The U.S. Department of Agriculture (USDA) guarantees loans to help make homeownership possible for low-income buyers in rural areas nationwide. These loans require little to no money down for qualified borrowers, as long as properties meet the USDA’s eligibility rules.
USDA loans are best for homebuyers in eligible rural areas with lower household incomes, little money saved for a down payment, and who can’t otherwise qualify for a conventional loan product.
Mortgage terms, including the length of repayment, are a key factor in how a lender prices your loan and your interest rate. Fixed-rate loans are what they sound like: a set interest rate for the life of the loan, usually from 10 to 30 years.
Fixed-rate loans are ideal for buyers who plan to stay put for many years. A 30-year fixed loan might give you wiggle room to meet other financial needs. However, if you have the appetite for a little risk and the resources and discipline to pay your mortgage off faster, a 15-year fixed loan can save you considerably on interest and cut your repayment period in half.
Adjustable-rate mortgages (ARMs) have a fixed rate for an initial period of up to 10 years, but after that period expires the rate fluctuates with market conditions. These loans can be risky if you’re unable to pay a higher monthly mortgage payment once the rate resets.
ARMs are a solid option if you don't plan to stay in a home beyond the initial fixed-rate period or know that you intend to refinance before the loan resets. Why? Interest rates for ARMs tend to be lower than fixed rates in the early years of repayment, so you could potentially save thousands of dollars on interest payments in the initial years of homeownership.
First-Time Assistance Programs
Special programs sponsored by states or local housing authorities offer help specifically to first-time buyers. Many of these programs are available based on buyers’ income or financial need. These programs, which usually offer assistance in the form of down payment grants, can also save first-time borrowers significant money on closing costs.
The U.S. Department of Housing and Urban Development (HUD) lists first-time homebuyer programs by state. Select your state and then choose "Homeownership Assistance" to find the program nearest you.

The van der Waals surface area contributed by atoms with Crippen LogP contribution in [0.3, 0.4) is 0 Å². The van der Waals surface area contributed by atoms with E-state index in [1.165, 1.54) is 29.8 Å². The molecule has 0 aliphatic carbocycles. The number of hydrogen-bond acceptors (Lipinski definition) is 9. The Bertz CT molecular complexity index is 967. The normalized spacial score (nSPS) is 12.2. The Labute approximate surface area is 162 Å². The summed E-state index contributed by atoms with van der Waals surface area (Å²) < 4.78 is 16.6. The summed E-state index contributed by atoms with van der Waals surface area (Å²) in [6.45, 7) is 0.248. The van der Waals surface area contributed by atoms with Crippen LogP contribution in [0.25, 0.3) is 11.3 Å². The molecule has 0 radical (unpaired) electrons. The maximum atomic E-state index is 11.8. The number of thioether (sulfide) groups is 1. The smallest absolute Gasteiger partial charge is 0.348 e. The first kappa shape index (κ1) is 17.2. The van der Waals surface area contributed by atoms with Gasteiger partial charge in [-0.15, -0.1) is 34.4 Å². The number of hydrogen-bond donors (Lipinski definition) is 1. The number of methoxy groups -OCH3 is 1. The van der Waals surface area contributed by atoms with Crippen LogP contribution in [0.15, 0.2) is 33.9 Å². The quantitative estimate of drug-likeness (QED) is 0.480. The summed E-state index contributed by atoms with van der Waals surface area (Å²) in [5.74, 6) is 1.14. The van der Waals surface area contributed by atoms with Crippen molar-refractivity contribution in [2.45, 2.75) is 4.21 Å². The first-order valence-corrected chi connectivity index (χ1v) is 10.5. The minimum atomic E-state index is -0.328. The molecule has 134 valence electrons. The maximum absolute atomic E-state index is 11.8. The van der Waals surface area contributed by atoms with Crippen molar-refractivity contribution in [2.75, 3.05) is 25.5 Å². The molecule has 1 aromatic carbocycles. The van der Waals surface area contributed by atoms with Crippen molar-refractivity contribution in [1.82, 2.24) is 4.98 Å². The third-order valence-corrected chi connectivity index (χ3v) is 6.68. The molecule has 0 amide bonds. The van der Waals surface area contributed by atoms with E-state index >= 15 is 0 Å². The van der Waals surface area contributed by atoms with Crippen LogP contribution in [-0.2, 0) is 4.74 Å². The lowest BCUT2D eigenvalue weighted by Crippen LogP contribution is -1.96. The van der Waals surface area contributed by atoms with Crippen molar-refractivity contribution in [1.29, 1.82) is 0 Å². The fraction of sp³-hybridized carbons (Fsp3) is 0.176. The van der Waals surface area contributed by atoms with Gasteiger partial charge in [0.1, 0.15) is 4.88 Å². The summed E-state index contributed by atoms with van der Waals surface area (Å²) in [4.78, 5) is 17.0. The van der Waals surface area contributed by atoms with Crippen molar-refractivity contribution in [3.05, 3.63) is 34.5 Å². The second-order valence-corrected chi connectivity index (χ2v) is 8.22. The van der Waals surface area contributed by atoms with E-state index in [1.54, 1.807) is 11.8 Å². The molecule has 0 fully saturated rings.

Mortgages for First-Time Buyers
All these loan programs (with the exception of first-time homebuyer assistance programs) are available to all homebuyers, whether it’s your first or fourth time purchasing a home. Many people falsely think FHA loans are available only to first-time buyers, but repeat borrowers can qualify as long as the buyer has not owned a primary residence for at least three years leading up to the purchase.
Choosing the loan that's best for your situation relies primarily on your financial health: your income, credit history and score, employment, and financial goals. Mortgage lenders can help analyze your finances to help determine the best loan products. They can also help you better understand the qualification requirements, which tend to be complex.
No matter which type of loan you choose, check your credit report beforehand to see where you stand. You’re entitled by law to one free credit report from each of the three main reporting bureaus each year through AnnualCreditReport.com. From there, you can spot and fix errors, work on paying down debt, and improve any history of late payments before you approach a mortgage lender. To further protect your credit report from errors and other suspicious marks, consider utilizing one of the best credit monitoring services currently available.
It can be advantageous to pursue financing before you get serious about looking at homes and making offers. You’ll be able to act more quickly and may be taken more seriously by sellers if you have a preapproval letter in hand.